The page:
anon36062
Post 4

What is the police procedure for a *suspected* stolen vehicle stop? I was pulled over, cuffed and brought to the patrol car for questioning. It wasn't until then that the officers were radioed that they were looking for a car entirely different from the one that I was driving. Is it right for them to cuff me even before they know what they are looking for? It was extremely embarrassing given that I was on my way home from a 20 hour shift!

anon33278
Post 3

It is different laws in different counties. The law states: move over or slow down and the slow down is up to the cop's attitude.

anon8960
Post 2

I was pulled over last night for the tint on the windows of my car and the officer ran my license to find that I was delinquent on paying a speeding ticket and my license showed suspended. I had paid the ticket the week prior, but the system hadn't updated so he told me that he was towing my car. Unfortunately, my paper work to show that it had been paid was at home. So, he offered me a ride. Before leaving the scene he proceeded to search my car and asked if I was carrying a weapon before patting me down. I then noticed that there were 3 police cars at the scene. I don't feel that this is normal. Is this typical protocol?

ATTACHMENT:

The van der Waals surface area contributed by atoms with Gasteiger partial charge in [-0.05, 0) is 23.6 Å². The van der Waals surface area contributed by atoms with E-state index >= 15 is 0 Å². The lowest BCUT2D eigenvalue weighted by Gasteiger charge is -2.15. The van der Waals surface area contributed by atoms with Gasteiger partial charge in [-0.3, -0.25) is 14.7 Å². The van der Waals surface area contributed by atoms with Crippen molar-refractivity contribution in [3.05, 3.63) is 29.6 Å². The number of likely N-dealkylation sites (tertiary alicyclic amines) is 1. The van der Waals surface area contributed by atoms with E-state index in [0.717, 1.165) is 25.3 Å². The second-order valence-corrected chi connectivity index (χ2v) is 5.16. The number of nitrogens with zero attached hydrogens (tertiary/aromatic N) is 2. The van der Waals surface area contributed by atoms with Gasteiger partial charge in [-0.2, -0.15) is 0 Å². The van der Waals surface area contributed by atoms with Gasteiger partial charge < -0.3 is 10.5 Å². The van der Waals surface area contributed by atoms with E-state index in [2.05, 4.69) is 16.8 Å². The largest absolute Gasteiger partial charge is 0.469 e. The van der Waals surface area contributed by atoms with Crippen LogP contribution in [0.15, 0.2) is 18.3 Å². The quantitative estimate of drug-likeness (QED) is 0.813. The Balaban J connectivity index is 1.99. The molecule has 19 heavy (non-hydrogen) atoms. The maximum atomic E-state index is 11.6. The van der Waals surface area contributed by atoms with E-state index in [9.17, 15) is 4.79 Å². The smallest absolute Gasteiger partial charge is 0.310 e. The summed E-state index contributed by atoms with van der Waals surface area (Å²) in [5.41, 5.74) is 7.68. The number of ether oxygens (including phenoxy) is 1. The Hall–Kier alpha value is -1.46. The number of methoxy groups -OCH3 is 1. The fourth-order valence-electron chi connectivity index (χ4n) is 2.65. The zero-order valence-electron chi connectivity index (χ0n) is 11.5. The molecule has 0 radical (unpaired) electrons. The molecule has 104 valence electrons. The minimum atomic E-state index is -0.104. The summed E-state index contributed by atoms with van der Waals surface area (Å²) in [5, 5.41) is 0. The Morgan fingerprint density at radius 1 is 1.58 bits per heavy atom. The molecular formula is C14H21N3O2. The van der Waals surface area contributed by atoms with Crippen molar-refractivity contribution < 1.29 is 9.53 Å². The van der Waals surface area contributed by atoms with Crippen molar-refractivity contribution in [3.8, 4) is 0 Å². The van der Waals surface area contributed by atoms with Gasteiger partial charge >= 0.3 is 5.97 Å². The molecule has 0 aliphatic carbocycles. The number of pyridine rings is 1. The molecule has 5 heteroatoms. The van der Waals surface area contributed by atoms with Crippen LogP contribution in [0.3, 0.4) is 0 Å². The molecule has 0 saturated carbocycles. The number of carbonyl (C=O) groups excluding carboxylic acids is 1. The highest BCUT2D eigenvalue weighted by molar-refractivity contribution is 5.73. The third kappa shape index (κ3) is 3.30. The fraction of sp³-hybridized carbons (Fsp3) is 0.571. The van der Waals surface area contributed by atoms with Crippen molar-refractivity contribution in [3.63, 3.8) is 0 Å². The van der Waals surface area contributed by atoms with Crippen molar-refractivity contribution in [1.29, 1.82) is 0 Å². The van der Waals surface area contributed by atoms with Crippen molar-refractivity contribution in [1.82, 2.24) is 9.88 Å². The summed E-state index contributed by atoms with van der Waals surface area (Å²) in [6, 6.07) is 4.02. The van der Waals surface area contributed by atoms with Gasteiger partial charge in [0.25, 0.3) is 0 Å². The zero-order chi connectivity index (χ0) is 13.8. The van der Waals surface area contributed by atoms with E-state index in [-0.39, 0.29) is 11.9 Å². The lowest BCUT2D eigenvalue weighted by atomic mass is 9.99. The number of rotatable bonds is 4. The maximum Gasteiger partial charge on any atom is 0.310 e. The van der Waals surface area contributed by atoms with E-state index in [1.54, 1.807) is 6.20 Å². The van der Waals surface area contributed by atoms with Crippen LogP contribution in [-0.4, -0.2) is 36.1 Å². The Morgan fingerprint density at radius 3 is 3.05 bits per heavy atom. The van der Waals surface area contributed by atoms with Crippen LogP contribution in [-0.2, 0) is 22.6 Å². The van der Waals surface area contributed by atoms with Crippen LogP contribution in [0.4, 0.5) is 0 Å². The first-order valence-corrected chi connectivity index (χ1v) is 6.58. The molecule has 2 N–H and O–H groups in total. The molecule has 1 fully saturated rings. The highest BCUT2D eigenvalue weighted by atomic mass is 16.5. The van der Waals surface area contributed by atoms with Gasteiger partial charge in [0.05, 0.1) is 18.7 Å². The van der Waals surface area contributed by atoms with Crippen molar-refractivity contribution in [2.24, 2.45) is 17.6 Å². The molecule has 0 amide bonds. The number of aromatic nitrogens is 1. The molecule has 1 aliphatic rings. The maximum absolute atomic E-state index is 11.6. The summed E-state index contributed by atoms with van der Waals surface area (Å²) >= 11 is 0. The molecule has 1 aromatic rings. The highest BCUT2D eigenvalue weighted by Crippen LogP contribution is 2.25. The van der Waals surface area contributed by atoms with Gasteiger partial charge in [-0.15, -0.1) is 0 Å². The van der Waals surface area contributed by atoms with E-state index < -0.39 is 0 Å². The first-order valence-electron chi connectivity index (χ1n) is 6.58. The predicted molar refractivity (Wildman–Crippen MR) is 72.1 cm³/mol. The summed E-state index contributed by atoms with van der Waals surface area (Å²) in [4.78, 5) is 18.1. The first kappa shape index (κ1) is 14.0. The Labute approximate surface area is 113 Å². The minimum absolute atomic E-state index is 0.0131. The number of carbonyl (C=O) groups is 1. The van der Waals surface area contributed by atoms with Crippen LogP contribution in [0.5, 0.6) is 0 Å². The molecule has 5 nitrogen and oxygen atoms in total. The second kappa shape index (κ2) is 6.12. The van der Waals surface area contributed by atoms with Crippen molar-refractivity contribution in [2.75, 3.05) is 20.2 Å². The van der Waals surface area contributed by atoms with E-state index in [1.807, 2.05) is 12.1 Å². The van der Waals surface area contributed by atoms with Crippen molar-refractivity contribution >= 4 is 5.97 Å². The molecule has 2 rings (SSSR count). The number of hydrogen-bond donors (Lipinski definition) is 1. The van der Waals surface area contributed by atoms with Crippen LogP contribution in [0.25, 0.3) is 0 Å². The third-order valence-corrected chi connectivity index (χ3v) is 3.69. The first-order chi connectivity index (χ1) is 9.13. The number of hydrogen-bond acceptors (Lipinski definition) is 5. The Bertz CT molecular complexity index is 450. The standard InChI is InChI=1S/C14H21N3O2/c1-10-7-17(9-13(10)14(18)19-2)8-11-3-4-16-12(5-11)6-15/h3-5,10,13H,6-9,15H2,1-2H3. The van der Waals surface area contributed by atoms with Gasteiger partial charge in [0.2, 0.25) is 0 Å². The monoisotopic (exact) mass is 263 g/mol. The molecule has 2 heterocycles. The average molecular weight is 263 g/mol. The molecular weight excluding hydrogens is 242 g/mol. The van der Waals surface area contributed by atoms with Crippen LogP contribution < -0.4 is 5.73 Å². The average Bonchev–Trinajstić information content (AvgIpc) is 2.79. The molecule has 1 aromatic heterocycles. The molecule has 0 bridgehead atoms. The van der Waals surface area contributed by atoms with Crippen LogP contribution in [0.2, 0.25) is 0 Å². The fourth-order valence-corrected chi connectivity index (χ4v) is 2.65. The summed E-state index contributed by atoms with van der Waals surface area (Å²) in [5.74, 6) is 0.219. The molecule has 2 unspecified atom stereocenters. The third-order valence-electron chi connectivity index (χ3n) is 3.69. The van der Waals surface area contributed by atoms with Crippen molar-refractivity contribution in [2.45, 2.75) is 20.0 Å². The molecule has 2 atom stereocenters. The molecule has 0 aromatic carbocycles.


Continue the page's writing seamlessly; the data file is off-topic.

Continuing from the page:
After dropping me down the street, he told me "I am not going to give you a ticket for your tinted windows." Well, isn't this the original reason he pulled me over?!? What gives?

tightbruhnc
Post 1

Is it required that a Police Officer ask for a drivers registration AND license during a traffice stop. I was recently pulled and the officer did not ask for my registration - just my license and he initially did not tell me why he was stopping me. It feels too much like racial profiling to me. After he ran my license he gives me a ticket for a trivial new law - not pulling to the furthest lane when a police officer is on the shoulder of the road.